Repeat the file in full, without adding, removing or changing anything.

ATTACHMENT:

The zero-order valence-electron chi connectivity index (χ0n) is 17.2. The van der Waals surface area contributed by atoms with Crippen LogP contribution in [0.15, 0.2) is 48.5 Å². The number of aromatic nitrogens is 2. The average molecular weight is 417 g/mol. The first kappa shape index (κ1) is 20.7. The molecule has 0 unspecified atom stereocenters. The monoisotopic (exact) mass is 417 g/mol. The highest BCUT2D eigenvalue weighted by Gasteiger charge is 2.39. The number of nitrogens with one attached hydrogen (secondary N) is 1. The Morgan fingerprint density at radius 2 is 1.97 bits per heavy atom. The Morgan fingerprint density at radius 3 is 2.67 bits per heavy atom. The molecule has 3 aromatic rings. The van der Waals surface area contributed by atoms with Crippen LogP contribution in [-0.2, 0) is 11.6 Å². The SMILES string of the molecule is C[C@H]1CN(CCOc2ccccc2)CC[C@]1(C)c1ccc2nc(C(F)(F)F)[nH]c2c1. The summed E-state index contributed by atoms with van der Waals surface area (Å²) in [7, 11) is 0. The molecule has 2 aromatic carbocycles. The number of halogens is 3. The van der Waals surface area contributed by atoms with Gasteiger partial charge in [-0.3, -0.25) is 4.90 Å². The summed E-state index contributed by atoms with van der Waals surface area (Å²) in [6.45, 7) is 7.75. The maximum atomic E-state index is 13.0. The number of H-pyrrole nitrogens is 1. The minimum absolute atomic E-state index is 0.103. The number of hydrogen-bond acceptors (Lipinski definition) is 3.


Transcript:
The zero-order valence-electron chi connectivity index (χ0n) is 17.2. The van der Waals surface area contributed by atoms with Crippen LogP contribution in [0.15, 0.2) is 48.5 Å². The number of aromatic nitrogens is 2. The average molecular weight is 417 g/mol. The first kappa shape index (κ1) is 20.7. The molecule has 0 unspecified atom stereocenters. The monoisotopic (exact) mass is 417 g/mol. The highest BCUT2D eigenvalue weighted by Gasteiger charge is 2.39. The number of nitrogens with one attached hydrogen (secondary N) is 1. The Morgan fingerprint density at radius 2 is 1.97 bits per heavy atom. The Morgan fingerprint density at radius 3 is 2.67 bits per heavy atom. The molecule has 3 aromatic rings. The van der Waals surface area contributed by atoms with Crippen LogP contribution in [-0.2, 0) is 11.6 Å². The SMILES string of the molecule is C[C@H]1CN(CCOc2ccccc2)CC[C@]1(C)c1ccc2nc(C(F)(F)F)[nH]c2c1. The summed E-state index contributed by atoms with van der Waals surface area (Å²) in [7, 11) is 0. The molecule has 2 aromatic carbocycles. The number of halogens is 3. The van der Waals surface area contributed by atoms with Gasteiger partial charge in [-0.3, -0.25) is 4.90 Å². The summed E-state index contributed by atoms with van der Waals surface area (Å²) in [6.45, 7) is 7.75. The maximum atomic E-state index is 13.0. The number of H-pyrrole nitrogens is 1. The minimum absolute atomic E-state index is 0.103. The number of hydrogen-bond acceptors (Lipinski definition) is 3.